Ecological Aspects of Microplastics | JPI OCEANS

Ecological Aspects of Microplastics

Joint Action Facts
Action period: February 2013
Funding: € 18,200,000
Strategic area:
  • Interdisciplinary Research for Good Environmental Status
Type of action:
  • Joint call
Lead countries:
  • Germany


Microplastics are persistent, ubiquitous and have a high potential to cause physical and toxicological harm. Microplastics have been identified as an artificial substrate which could affect ecological processes and facilitate transportation of invasive species. However, knowledge about the origin, abundance and distribution of microplastics in marine systems is still limited. Furthermore, the toxicological and ecological effects on marine organisms and ultimately on human health are also insufficiently studied. Hence, for the protection of marine habitats and the safety of marine resources and seafood, JPI Oceans Member Countries decided to launch a action in the field of microplastic research.




Joint Call on microplastics 2015 

The pilot action Ecological Aspects of Microplastics was proposed by Germany in the Management Board of February 2013. In an iterative process scientific experts together with the members of the Management Board (MB) have defined the scope of this pilot action as comprising methods, monitoring and effects of microplastics. Following a bibliometric study, foresight exercise and methods workshop, ten member countries of JPI Oceans published a joint call in 2015 with an overall budget of approx.  7.7 million Euro. Four projects were selected for funding from January 2016 for for a period of 36 months.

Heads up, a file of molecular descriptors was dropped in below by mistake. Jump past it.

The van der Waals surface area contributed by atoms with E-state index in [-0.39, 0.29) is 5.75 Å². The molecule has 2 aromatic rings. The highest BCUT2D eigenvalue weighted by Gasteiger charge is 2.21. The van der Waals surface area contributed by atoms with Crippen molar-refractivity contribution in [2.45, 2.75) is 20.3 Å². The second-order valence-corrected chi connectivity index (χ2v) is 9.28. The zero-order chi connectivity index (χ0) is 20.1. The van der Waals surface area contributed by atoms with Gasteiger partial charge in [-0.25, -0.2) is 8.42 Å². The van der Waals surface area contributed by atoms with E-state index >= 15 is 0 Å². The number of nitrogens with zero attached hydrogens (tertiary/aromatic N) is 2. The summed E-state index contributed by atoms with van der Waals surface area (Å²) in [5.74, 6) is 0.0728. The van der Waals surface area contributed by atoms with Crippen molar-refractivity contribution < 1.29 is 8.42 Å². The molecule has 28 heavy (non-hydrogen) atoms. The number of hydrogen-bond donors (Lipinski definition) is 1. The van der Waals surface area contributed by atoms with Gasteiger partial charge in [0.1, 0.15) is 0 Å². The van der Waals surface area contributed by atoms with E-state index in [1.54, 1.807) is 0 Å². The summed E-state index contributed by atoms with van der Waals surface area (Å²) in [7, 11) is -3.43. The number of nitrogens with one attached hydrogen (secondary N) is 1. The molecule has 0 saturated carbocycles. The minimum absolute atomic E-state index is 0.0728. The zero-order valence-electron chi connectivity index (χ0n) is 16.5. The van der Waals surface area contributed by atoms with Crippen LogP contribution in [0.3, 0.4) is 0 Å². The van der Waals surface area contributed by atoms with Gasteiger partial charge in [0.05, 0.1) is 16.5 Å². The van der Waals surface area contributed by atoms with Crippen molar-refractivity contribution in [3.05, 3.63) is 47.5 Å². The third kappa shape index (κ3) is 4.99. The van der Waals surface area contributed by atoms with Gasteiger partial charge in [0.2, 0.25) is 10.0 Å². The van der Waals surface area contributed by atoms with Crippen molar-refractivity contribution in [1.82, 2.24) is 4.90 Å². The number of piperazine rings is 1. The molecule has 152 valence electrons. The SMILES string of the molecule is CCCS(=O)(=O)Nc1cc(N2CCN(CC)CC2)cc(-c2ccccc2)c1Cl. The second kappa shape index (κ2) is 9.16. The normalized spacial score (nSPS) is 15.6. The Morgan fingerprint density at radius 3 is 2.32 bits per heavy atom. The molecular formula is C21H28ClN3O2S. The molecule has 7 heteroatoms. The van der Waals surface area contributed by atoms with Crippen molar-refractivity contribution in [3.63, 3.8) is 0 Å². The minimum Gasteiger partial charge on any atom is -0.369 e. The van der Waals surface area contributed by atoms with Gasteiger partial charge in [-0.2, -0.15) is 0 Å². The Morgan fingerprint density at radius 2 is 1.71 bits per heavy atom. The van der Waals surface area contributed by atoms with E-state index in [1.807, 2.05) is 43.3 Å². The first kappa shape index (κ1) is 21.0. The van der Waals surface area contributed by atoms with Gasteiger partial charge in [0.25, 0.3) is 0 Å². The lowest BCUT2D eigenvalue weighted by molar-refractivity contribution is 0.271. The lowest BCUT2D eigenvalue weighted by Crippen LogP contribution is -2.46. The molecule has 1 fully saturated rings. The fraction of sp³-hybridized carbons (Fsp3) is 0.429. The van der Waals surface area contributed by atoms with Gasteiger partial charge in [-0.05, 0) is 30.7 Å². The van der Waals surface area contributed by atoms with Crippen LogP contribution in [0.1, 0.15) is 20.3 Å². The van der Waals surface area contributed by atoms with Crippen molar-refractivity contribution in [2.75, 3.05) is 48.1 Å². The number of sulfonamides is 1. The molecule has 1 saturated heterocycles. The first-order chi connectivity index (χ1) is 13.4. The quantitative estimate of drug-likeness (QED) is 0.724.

The first joint call for research proposals comprised three main themes:

  1. Validation and harmonisation of analytical methods
  2. Identification and quantification of microplastics
  3. Eco-toxicological effects of microplastic – impact on marine organisms 

After evaluation, four new JPI Oceans projects were selected for funding to conduct research focusing on these respective research areas.

  • BASEMAN - Defining the baselines and standards for microplastics analyses in European waters
  • EPHEMARE - Ecotoxicological effects of microplastics in marine ecosystems
  • PLASTOX - Direct and indirect ecotoxicological impacts of microplastics on marine organisms
  • WEATHER-MIC - How microplastic weathering changes its transport, fate and toxicity in the marine environment


An overview of the key results of the projects can be found here

Through these research projects the knowledge about the analysis, weathering and, ecotoxicological effects of microplastics in the marine environment has been substantially improved. But not all relevant questions have been addressed in these four projects and the knowledge and understanding about smaller microplastic particles (from 10 µm to very small particles - nanoparticles) is in particular limited.